US, UK, UAE and Saudi Arabia 'encouraged' by Sudan political agreement

Protecting demonstrators from violence should remain a priority, the four nations say

Sudanese protestors clash with security forces during a protest near the presidential palace in Khartoum. EPA
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The US, UK, UAE and Saudi Arabia said on Thursday that they were “encouraged” by the political agreement in Sudan after Abdalla Hamdok was reinstated as prime minister following a military coup in October.

The quartet said in a joint statement that November's agreement is "a first step to resolving Sudan’s political challenges and returning the country to its transition to democracy" based on an agreement signed between the military and civilian parties in 2019 after the ouster of longtime autocrat Omar Al Bashir earlier that year.

Sudan was rocked by a military coup led by the head of the ruling Sovereign Council, Gen Abdel Fattah Al Burhan, in October. The move interrupted a fragile planned transition to democratic rule more than two years after a popular uprising forced the removal of Al Bashir and his Islamist government in April 2019.

On November 21, Mr Hamdok was reinstated amid international pressure in a deal that calls for an independent technocratic cabinet under military oversight led by him. There has been strong opposition to the deal and protest groups have mounted demonstrations on the streets of the capital Khartoum and elsewhere since the takeover.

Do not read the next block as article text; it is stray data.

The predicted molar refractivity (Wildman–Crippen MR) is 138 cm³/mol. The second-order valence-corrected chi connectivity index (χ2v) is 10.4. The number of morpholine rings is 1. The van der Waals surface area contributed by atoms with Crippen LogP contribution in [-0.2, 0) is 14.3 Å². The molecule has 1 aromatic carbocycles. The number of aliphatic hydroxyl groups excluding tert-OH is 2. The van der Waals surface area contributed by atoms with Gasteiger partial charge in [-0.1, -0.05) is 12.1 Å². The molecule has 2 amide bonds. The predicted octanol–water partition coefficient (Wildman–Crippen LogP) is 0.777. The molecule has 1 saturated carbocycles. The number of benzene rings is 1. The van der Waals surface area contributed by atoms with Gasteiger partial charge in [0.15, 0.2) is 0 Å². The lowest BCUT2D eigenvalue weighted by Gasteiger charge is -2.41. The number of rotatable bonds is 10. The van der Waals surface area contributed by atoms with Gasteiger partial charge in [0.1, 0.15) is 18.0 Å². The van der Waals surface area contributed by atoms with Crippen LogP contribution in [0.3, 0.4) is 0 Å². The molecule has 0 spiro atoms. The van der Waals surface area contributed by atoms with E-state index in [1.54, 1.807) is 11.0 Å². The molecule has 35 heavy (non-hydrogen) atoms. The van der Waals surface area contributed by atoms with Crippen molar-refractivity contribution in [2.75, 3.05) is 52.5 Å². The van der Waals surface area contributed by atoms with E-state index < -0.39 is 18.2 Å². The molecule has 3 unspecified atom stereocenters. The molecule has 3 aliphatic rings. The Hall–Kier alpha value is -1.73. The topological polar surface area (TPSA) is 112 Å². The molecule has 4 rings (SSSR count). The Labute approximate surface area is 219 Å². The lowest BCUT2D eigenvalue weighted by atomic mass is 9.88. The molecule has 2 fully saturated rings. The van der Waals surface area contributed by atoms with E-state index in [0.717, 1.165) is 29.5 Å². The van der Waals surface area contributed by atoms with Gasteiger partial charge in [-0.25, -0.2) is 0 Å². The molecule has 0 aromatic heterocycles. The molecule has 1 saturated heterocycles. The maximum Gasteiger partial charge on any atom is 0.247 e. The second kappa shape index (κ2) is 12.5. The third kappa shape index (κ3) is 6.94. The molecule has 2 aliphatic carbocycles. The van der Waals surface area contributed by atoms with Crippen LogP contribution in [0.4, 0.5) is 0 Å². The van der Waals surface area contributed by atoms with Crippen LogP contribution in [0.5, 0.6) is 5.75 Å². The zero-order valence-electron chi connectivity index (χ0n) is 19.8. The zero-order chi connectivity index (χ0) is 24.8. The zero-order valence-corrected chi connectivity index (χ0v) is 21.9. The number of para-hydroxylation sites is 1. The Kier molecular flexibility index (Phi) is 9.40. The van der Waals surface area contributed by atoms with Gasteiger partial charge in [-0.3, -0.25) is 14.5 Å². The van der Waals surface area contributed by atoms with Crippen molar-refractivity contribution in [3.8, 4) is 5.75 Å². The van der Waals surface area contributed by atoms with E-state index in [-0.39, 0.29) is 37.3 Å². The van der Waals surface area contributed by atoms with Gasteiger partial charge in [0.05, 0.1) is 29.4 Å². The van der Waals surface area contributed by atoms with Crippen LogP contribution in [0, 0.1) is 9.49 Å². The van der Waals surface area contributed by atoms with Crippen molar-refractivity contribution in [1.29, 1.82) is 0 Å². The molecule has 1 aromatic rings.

Crackdowns on protests have killed at least 44 people, many from gunshots fired by security forces, according to medics aligned with the protest movement.

In the joint statement on Thursday, the quartet said protecting demonstrators against violence should remain a “priority".

“We urge signatories to live up to the commitments made in the political agreement. In this respect, we note with appreciation the recent releases of political detainees, and the establishment of a committee of investigation to ensure that those responsible for violence against protestors are held accountable,” the quartet said.

The countries also urged Sudanese authorities to lift the state of emergency implemented by Gen Burhan on October 25, stressing "the importance of the early publication of a credible roadmap towards elections in late 2023 or early 2024."

Sudanese protest after military deal with prime minister

Sudanese protesters lift national flags during a demonstration calling for a return to civilian rule in the capital Khartoum, on November 21, 2021.  (Photo by AFP)

The US government earlier decried the violence and announced its support for the civilian movement.

“We stand with the Sudanese people as they seek freedom, peace and justice in … demonstrations,” the US embassy said in a statement on Monday.

Now in their eighth week, the demonstrations continue and Mr Hamdok's promised cabinet has yet to be formed.

Staunch oppositionists insist that the military should rotate their leadership of the transitional council -- a body made up of equal numbers of military and civilian members with one mutually agreed on tie-breaker -- to a civilian, as per the terms of the original 2019 transitional power-sharing agreement.

Gen Burhan seized control just weeks before control of the council was set to pass from the military to the civilian leadership.

The four countries also stressed the need for political dialogue that includes all stakeholders.

"We also ... stress the importance of inviting all components of the 2019 civilian-military partnership to participate in a dialogue process," they said.

Updated: December 16, 2021, 4:00 PM